A Proxy War: The Israeli-anti-Israeli Debacle
The past few days have witnessed continued bombings and tit-for-tat between the IDF Hezbollah’s militants in Beirut.
My friend Lebanon Profile is currently in Beirut and has been writing extensively on the day to day events. Hezbollah unleashed its biggest and deadliest missile in to Israel today killing eight people in the major port city of Haifa. The Israeli cabinet decided to immediately step up their military campaign in order to drive Hezbollah out of southern Lebanon.
Israeli defense minister Amir Peretz stated that, “for those who live in the Hezbollah neighborhood in Beirut and feel protected – the situation has changed.” The crisis has showed no signs of abatement or de-escalation – it has been progressively exacerbating.
Amr Moussa, the current Secretary-General of the League of Arab States stated that the Middle East process is ‘dead.’ The situation is a complete catastrophe for the region.
The IDF has claimed that rockets fired in to Israel have been built by the Syrians and the Iranians (the recent missile fired on Haifa was allegedly a Syrian-produced model of a Iranian Fajr-3). If credible evidence ascertains such claims this would open a new chapter in the history of the region. Syria has been suspected in former Lebanese Prime Minister Rafik Hariri’s death in 2005 and Iran has been unsuccessfully pressured by the international community to halt its uranium enrichment program.
If Syria and Iran are implicated, this would be a great opportunity for the US to intervene. Despite the shortcomings in Iraq, the US still has its eyes set on Iran and Syria. Both countries have caused trouble for Israel and they’ve maintained a hard-line attitude towards the West and Ahmadinejad of Iran has been notorious for using ranting rhetoric.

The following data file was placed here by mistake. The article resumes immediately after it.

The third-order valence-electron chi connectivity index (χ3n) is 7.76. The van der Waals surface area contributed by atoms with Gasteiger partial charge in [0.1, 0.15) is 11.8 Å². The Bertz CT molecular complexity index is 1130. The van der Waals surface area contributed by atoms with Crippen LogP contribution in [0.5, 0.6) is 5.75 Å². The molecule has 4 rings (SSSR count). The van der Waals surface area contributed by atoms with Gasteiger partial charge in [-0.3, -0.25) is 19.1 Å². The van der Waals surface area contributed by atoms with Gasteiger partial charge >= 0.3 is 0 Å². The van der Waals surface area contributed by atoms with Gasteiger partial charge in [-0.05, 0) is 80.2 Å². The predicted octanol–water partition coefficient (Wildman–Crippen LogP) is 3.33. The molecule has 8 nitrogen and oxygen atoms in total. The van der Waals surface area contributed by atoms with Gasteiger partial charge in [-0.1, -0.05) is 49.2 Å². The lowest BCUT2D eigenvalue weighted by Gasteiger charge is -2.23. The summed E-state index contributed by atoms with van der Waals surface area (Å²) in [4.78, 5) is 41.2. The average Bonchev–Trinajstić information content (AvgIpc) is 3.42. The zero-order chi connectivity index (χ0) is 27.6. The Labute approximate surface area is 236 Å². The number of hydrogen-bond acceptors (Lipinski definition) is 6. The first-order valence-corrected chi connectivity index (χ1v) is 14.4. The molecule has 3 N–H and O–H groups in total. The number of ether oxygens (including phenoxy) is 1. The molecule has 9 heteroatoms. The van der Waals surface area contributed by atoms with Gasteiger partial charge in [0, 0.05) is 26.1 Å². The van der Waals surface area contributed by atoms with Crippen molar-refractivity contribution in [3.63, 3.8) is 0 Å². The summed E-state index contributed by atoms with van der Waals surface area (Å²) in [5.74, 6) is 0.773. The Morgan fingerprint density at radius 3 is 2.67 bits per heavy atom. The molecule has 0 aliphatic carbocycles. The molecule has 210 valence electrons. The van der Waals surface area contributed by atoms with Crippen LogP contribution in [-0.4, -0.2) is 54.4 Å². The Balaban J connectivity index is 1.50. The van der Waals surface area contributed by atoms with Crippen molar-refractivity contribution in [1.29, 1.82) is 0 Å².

The situation in Lebanon has been disheartening and has cast a dark shadow over the future of security in the Middle East as well as any chance of establishing a Palestinian state. As the situation continues to exacerbate, more refined observations began to surface:
1. The rhetoric exchanged between Israel and Hezbollah has proven that a ceasefire can only take place if a mutual agreement is to be arranged (i.e. exchange the soldiers for prisoners)
2. Sectarianism has become more prominent among Lebanese political factions with a formidable size of the population supporting Hezbollah’s retaliatory attacks against Israel
3. As per Moussa’s statement during the recent Arab League meeting, any chances of peace in the Middle East have been curtailed and possibly rendered merely a fantasy
4. Arabs across the Middle East are frustrated of their respective government’s apathy and nonchalance towards Israeli aggression. Regardless of the peace treaties, Egyptian and Jordanian citizens (for example) express agony and anger towards the Israelis yet their governments cannot take hard-lined decisions towards the situation (vis-à-vis Iran which saw Ayatollah Khomeini praise Hezbollah’s resistance).
5. Pan-Arabism has failed in 1960s and the current situation has revealed its absolute fantasy – it will never work.
What should an Egyptian/Palestinian/Jordanian think of this situation? These are some of the sentiments:
1. Anger towards Israeli aggression
2. Anger towards Hezbollah’s hastiness and irresponsibility
3. Anger towards the destruction of Lebanon
4. Anger towards Arab reaction
5. Disappointment of Arab response
6. Anger towards historical negligence of the Palestinians by the Arabs
7. Anger towards viewing the Palestinians as a liability among certain Arab governments
8. Anger towards Islamic extremism, fanaticism and fascism
9. Approval of general European government opinion (i.e. France, Russia and EU) towards Israeli aggression
10. Disgust towards the US’ laissez-faire attitude with a disregard to Lebanon’s destruction
11. Approval of the G8’s stance on the situation
A ceasefire HAS to take in to effect to give both sides ample time to think and resort to the negotiating table. Prisoners must be returned from both sides and Israel needs to halt its aggressive and unilateral approach to the problem as it has so far achieved absolutely nothing.